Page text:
England’s third most notable wine region is Surrey. With similar soil, topography and climate to both Kent and Sussex, it is no surprise that Pommery, another elite Champagne house, has established a partnership with Surrey’s Hattingley Valley to produce sparkling wines. Along with this honor, Surrey is also the site of Denbie Estate, England’s largest wine producer, and it largest vineyard, Denbie’s Vineyard.
Although England is leading the pack in wine production in the UK, Wales and Scotland are also attempting to contribute to its wine revival. Like England, Wales was introduced to viticulture by the Romans; however, the country never displayed the same level of subsequent interest in wine farming. It wasn’t until the latter 19th century that Wales decided to create a genuinely Welsh wine. Locals with a background in viticulture began planting vineyards, and by the early 2000s, had launched over 20 local vineyards yielding a minimum of 100,000 bottles annually. Wales generally produces white wines, but has begun experimenting with reds as well. Scotland, on the other hand, has had less luck than Wales, but continues its efforts. The most well-known attempts at modern winemaking have been made by Christopher Trotter, a local chef who was determined to start a winery. He chose a site in the Fife region of Edinburgh and planted hybrids which could survive the country’s climate, and in 2015, released his first vintage. While deemed undrinkable, it nonetheless proved to Trotter than grapes can indeed grow amidst the severe Scottish climate. As the saying goes, hope springs eternal. Finally, it is worth mentioning that “British wine” is not the same as “English wine.” The former is a sweet, value-driven drink made from imported grape concentrates, and has a flavor more akin to an average sherry or port.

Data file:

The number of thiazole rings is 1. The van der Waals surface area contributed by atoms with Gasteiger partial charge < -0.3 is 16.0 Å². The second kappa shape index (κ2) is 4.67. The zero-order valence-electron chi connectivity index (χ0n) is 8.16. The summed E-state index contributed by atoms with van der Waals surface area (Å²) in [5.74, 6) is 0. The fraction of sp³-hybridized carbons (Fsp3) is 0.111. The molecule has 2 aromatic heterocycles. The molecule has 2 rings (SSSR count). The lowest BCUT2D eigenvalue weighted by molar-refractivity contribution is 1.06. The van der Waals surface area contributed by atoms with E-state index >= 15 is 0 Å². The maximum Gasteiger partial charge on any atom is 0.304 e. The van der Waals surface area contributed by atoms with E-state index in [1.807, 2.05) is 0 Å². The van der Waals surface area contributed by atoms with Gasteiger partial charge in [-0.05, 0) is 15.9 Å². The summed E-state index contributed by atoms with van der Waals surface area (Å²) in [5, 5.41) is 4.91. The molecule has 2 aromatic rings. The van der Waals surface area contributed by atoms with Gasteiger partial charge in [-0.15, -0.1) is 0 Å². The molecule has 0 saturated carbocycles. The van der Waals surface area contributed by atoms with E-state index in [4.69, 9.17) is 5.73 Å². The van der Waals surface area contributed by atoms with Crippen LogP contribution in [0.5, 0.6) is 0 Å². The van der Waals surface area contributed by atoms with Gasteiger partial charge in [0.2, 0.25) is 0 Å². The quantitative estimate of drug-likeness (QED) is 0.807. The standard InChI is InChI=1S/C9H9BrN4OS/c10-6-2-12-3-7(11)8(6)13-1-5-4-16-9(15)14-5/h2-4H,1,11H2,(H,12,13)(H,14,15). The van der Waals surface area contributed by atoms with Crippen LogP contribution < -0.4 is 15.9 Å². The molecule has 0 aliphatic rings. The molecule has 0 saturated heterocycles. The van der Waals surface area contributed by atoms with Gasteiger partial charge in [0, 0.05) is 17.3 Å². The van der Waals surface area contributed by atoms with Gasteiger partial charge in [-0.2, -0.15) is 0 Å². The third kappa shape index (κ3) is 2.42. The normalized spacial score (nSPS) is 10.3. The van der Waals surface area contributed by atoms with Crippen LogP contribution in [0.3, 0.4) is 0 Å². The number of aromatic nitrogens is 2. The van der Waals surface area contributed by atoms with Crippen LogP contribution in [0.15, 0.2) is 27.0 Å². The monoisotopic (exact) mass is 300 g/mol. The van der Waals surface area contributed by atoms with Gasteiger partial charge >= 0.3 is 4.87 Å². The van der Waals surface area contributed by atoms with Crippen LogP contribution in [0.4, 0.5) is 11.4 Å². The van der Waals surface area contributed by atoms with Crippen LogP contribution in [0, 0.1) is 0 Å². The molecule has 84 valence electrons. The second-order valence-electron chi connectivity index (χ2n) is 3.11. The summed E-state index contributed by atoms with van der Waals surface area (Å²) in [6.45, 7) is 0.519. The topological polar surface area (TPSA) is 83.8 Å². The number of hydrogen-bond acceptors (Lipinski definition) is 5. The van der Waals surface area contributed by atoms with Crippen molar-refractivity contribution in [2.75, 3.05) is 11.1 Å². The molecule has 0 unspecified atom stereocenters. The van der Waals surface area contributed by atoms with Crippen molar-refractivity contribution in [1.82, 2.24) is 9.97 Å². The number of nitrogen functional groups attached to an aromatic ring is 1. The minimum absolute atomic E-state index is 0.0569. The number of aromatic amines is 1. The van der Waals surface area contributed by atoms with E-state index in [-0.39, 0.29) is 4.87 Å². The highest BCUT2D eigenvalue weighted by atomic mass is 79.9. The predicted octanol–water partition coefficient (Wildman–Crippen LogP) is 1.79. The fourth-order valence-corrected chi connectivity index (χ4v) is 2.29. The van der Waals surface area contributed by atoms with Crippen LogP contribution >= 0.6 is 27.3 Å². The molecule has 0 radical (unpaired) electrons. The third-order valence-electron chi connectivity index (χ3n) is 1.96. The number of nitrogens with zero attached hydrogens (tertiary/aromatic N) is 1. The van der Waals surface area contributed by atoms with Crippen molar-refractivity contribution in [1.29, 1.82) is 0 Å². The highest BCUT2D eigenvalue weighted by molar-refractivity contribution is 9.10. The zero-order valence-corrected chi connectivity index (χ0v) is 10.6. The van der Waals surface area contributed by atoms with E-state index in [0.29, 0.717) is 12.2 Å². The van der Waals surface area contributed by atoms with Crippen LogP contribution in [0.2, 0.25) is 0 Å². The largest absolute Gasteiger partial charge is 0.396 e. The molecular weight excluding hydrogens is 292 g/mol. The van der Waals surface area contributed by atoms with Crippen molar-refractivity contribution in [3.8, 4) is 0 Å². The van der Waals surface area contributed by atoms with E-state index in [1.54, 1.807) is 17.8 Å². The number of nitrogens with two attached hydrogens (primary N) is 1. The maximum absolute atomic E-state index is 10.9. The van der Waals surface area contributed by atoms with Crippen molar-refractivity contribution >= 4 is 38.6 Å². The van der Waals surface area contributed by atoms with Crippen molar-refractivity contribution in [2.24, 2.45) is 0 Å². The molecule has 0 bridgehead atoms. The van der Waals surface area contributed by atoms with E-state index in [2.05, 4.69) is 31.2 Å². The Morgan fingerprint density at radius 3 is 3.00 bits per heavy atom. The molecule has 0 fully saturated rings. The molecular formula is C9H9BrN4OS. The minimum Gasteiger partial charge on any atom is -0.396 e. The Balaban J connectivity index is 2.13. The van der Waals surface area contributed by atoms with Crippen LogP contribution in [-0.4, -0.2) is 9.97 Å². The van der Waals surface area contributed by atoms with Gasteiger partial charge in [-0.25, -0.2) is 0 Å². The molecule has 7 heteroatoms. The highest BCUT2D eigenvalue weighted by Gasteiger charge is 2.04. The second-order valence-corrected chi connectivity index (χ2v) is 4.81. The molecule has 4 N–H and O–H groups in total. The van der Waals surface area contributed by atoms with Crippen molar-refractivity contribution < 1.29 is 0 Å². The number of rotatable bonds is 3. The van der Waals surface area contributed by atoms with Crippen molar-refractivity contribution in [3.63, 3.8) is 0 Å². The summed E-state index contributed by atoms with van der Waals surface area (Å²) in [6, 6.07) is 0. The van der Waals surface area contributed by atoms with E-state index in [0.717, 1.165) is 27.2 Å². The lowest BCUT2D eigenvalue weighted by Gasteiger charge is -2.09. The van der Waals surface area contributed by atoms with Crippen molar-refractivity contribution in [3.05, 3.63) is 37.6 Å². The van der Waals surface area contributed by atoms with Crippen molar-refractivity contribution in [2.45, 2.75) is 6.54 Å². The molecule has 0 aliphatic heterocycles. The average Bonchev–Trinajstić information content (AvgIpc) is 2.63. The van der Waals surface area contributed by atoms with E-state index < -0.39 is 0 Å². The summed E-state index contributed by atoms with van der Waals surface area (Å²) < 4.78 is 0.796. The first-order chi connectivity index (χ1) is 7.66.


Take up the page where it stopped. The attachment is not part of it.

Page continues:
The future of winemaking in the UK looks, well, sparkling! England’s sparkling wines, all produced using the methodé traditionelle, continue to garner attention, and the many accolades and international awards they have earned over recent years have inspired a global excitement that is increasing exponentially. The country’s success has also sparked an interest among producers to tap their creativity and expand their viticulture horizons. Time will tell what these producers will bring to the table next, but the journey is certain to be an interesting one.